Our president, Chris Gonzalez, shares his thoughts about his nontraditional journey to entrepreneurship.
Unlike many business owners, I did not begin my business after working for a large company, nor do I have a Business educational background. In 2008, my partner, Dr. Peg Anthony, and I founded A-G Associates. We recognized that we both brought unique, yet complimentary elements to the partnership and believed we could form an exceptional service disabled veteran owned small business. Peg had been working in the Management Consulting business for 30 years where she developed and grew, business practices for large consulting companies. She was tired of developing business for others and had been thinking about starting her own business. She was just looking for the right partner.
I was a middle school social studies teacher doing real estate on the side to make ends meet. Near the end of my teaching career, I was conducting technology-based classroom instruction, leading a large-scale behavior change project with 8th graders, moderating focus groups, and was doing a lot of adult/continuing education instruction. Peg recognized that my teaching experience, combined with 6 years in the Marine Corps, gave me the tools, skills, and talent to become the President of A-G. She was eager to help me develop a successful business that would be her legacy. Fun fact: Peg is also my mother!
As a new business, we knew we would run into several obstacles along the way. Namely, we knew we would have limited resources, but we had a quality set of services that we offered, a strong pool of consultants for bench strength, and contacts that could serve as potential customers. We quickly began forming relationships with partner organizations and marketing our services and soon found success with a company who hired us to assist with implementing a business development strategy and processes within the organization. Engulfed in our work, we found difficulty with making the time to market our services to other potential clients. At the end of our first year, we had been keeping our own books, keeping time on a spreadsheet, and serving as our own IT helpdesk. We quickly realized that we needed help.
In 2013, A-G won its first prime contract which grew the company from three to seven employees. While this may not seem like a substantial transition, the new staff was located in Manassas, VA – almost two hours from A-G’s offices in Annapolis, MD. The distance presented issues in several areas, communication, information technology, and human resources to name a few. In working through these hurdles, we quickly realized there are three key elements in business. We refer to them as the 3 Pillars of Business and without addressing each of the 3, the business would not survive. These include:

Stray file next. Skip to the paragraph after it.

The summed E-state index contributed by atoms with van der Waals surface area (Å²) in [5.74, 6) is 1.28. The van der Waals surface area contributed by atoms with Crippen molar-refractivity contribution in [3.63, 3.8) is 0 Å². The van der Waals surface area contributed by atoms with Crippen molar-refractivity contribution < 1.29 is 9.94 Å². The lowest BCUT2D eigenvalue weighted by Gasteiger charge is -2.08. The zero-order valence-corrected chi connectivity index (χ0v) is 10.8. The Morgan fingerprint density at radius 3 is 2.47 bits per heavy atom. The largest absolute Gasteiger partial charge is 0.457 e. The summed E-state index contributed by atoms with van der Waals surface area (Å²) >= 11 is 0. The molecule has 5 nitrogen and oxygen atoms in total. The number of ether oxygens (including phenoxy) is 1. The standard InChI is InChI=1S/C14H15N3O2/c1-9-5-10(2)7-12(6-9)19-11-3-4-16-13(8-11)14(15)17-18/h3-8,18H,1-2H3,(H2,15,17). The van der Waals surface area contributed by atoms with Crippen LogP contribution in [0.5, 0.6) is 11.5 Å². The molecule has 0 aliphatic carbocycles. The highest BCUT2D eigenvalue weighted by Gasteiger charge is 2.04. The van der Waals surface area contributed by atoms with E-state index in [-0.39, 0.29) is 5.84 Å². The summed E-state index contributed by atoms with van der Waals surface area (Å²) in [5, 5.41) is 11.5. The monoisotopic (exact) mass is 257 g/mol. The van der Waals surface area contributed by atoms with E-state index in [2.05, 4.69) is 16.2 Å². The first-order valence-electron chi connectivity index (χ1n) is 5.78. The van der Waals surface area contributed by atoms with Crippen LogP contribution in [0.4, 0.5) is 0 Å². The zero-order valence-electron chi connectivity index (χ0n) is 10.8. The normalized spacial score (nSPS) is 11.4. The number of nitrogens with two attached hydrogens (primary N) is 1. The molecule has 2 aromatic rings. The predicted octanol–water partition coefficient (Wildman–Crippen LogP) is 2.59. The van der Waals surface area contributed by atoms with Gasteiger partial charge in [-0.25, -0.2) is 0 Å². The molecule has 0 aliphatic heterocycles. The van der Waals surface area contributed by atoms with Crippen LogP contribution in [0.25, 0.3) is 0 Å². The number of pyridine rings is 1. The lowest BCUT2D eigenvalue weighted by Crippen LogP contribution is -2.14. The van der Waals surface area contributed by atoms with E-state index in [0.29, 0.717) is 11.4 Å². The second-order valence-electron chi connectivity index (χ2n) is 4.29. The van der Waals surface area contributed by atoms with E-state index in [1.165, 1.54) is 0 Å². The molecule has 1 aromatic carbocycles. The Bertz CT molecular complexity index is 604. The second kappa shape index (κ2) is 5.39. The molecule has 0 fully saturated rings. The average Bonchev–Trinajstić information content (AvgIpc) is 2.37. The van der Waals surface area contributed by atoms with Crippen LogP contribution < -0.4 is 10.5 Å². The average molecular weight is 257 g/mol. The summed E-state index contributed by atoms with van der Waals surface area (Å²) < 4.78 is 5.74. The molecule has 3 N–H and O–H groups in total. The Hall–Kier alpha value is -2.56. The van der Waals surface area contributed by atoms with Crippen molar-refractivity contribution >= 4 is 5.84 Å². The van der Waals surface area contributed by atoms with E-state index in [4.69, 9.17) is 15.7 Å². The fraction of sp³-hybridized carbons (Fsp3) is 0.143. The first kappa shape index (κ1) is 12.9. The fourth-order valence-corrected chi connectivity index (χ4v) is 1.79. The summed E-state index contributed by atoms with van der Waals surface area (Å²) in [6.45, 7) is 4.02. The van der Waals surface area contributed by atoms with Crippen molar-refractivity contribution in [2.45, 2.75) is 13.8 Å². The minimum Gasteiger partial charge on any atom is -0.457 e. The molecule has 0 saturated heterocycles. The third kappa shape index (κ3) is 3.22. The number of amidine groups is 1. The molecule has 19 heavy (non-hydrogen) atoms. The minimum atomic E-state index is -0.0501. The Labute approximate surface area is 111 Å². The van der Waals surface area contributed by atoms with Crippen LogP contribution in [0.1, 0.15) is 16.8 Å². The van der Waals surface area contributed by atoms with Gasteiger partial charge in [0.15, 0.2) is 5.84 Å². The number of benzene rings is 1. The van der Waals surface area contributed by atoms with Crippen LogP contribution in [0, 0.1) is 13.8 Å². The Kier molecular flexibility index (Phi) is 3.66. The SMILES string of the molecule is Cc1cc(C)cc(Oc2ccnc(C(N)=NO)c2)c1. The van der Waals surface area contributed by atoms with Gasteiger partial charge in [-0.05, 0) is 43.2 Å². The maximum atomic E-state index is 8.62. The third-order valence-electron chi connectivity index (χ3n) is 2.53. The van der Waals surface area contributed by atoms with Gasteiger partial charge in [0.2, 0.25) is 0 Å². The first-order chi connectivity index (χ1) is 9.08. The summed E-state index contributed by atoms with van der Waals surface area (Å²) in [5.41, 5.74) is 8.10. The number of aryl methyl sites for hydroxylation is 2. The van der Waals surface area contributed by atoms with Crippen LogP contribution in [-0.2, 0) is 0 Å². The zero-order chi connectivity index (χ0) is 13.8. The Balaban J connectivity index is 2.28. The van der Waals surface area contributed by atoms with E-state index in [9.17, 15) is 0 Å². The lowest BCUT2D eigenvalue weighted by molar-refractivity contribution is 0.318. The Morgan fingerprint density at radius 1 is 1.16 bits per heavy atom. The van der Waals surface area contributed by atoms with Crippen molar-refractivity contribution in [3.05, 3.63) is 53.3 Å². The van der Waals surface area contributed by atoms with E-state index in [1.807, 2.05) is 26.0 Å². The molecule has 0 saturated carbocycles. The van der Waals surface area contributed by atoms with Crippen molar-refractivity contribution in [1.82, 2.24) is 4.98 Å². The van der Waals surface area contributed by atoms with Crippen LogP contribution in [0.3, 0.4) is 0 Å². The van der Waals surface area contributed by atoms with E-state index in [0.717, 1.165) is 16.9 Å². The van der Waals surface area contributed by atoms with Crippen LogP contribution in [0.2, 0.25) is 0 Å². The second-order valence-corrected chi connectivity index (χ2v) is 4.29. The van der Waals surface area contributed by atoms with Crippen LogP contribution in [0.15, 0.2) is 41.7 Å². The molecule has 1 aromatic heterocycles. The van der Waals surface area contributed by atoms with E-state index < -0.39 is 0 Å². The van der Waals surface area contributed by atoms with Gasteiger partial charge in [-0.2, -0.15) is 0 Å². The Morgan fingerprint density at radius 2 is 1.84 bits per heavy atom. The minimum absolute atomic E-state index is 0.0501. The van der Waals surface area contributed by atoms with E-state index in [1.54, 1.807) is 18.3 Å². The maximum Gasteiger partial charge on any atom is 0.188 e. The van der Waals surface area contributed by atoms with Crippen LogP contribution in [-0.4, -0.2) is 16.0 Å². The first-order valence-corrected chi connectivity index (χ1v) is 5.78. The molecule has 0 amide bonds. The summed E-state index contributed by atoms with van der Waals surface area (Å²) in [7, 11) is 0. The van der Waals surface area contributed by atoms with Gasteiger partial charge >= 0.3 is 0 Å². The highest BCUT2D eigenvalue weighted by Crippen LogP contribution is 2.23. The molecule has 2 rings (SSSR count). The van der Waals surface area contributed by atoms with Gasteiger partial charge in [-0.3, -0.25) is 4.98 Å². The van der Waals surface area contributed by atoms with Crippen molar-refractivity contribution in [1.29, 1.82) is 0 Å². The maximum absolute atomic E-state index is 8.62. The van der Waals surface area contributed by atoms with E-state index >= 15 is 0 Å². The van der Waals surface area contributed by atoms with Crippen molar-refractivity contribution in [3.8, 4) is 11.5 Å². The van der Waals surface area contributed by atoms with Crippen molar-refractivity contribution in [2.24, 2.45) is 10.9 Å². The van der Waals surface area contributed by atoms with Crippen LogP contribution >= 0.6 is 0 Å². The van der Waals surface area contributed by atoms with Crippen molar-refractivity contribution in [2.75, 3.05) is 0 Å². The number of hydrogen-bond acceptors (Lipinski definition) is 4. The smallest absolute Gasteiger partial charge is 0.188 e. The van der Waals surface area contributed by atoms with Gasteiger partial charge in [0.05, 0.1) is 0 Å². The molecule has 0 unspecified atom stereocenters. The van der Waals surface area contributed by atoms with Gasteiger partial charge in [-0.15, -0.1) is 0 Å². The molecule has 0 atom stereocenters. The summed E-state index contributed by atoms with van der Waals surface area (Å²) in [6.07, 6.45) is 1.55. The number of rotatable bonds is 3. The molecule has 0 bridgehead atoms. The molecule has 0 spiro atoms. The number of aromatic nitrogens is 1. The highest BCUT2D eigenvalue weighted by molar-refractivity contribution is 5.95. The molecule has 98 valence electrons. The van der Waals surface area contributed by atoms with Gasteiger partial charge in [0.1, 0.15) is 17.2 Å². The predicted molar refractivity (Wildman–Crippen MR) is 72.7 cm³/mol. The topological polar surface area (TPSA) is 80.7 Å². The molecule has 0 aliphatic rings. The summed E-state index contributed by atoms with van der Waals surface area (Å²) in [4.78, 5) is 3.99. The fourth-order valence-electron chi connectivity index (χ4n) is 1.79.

- Service Delivery – This piece describes the ability to provide a client(s) quality products or services. Usually this is done well on a small-scale but gets more complicated as the work and company expand.
- Marketing/ Business Development – This piece describes the ability to sell your services to those willing to buy it. While this doesn’t sound complicated, it is often easier said than done.
- Business Infrastructure – This piece is usually the hardest part of running a business. Building and sustaining the business infrastructure isn’t difficult with 1-2 people. However, as the company expands, managing the growing business administrative needs becomes tricky and with legal implications if done incorrectly.
Once the gaps were identified, we formed partnerships with small businesses that aided the growth of our capacity and provided additional stability for our employees. We formalized a relationship with ECC IT Solutions which brought security and additional support to A-G’s IT infrastructure by administering our file sharing capabilities, providing helpdesk functions, and the necessary hardware and software to be innovative and successful in our work. Today, ECC serves in the CIO role and advises A-G on essential investments for smart growth.
We also asked our accounting firm, Scine & Scine Accountants, to serve in the CFO role providing further in-depth financial analysis on our projects and guidance for making wise financial investments. This included purchasing software packages for accounts payable, timekeeping, and payroll functions.
Throughout the process of developing and refining our business strategy, we asked ourselves many important questions whose answers brought clarity to the direction we sought. In the chart below, these questions are categorized in sequential order to the three pillars of business. This article is intended to help others who wish to start their own businesses think through these same questions and develop a plan that ensures a smooth(er) beginning to entrepreneurship.
I hope that you find value in this article and please visit www.a-gassociates.com for more information on A-G.
|The 3 Main Pillars of Owning a Business|
|1. Service Delivery||2. Marketing/ Business Development||3. Business Infrastructure|
|How will you staff projects?
|How do you position your expertise?
|| C Level expertise- Who will serve in your key roles?
|How will you leverage partnerships?
||Which professional organizations will you be part of?
||How will you calculate and manage the rates that you bill to clients?
|How will you manage time versus relationships?
||How will you make time to provide services and develop new business?||How will you make time to provide services and still manage the business?|